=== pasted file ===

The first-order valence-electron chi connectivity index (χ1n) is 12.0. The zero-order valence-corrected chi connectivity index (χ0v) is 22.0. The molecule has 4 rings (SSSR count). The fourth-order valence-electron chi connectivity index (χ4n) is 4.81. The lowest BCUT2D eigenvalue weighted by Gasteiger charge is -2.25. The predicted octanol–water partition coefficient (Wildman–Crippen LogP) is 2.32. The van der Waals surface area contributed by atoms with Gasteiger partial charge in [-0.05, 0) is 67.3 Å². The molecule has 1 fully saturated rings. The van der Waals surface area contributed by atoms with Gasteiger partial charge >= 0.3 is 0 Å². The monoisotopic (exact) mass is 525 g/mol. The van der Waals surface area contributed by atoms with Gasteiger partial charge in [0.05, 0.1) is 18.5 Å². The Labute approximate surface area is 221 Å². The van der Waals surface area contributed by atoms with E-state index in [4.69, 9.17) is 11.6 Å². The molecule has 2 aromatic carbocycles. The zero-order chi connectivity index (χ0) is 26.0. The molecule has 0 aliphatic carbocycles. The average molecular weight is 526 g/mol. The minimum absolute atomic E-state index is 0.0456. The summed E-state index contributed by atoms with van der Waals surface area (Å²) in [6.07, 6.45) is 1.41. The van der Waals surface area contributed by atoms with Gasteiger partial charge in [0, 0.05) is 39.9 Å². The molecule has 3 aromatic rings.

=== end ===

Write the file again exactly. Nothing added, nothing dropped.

The first-order valence-electron chi connectivity index (χ1n) is 12.0. The zero-order valence-corrected chi connectivity index (χ0v) is 22.0. The molecule has 4 rings (SSSR count). The fourth-order valence-electron chi connectivity index (χ4n) is 4.81. The lowest BCUT2D eigenvalue weighted by Gasteiger charge is -2.25. The predicted octanol–water partition coefficient (Wildman–Crippen LogP) is 2.32. The van der Waals surface area contributed by atoms with Gasteiger partial charge in [-0.05, 0) is 67.3 Å². The molecule has 1 fully saturated rings. The van der Waals surface area contributed by atoms with Gasteiger partial charge >= 0.3 is 0 Å². The monoisotopic (exact) mass is 525 g/mol. The van der Waals surface area contributed by atoms with Gasteiger partial charge in [0.05, 0.1) is 18.5 Å². The Labute approximate surface area is 221 Å². The van der Waals surface area contributed by atoms with E-state index in [4.69, 9.17) is 11.6 Å². The molecule has 2 aromatic carbocycles. The zero-order chi connectivity index (χ0) is 26.0. The molecule has 0 aliphatic carbocycles. The average molecular weight is 526 g/mol. The minimum absolute atomic E-state index is 0.0456. The summed E-state index contributed by atoms with van der Waals surface area (Å²) in [6.07, 6.45) is 1.41. The van der Waals surface area contributed by atoms with Gasteiger partial charge in [0, 0.05) is 39.9 Å². The molecule has 3 aromatic rings.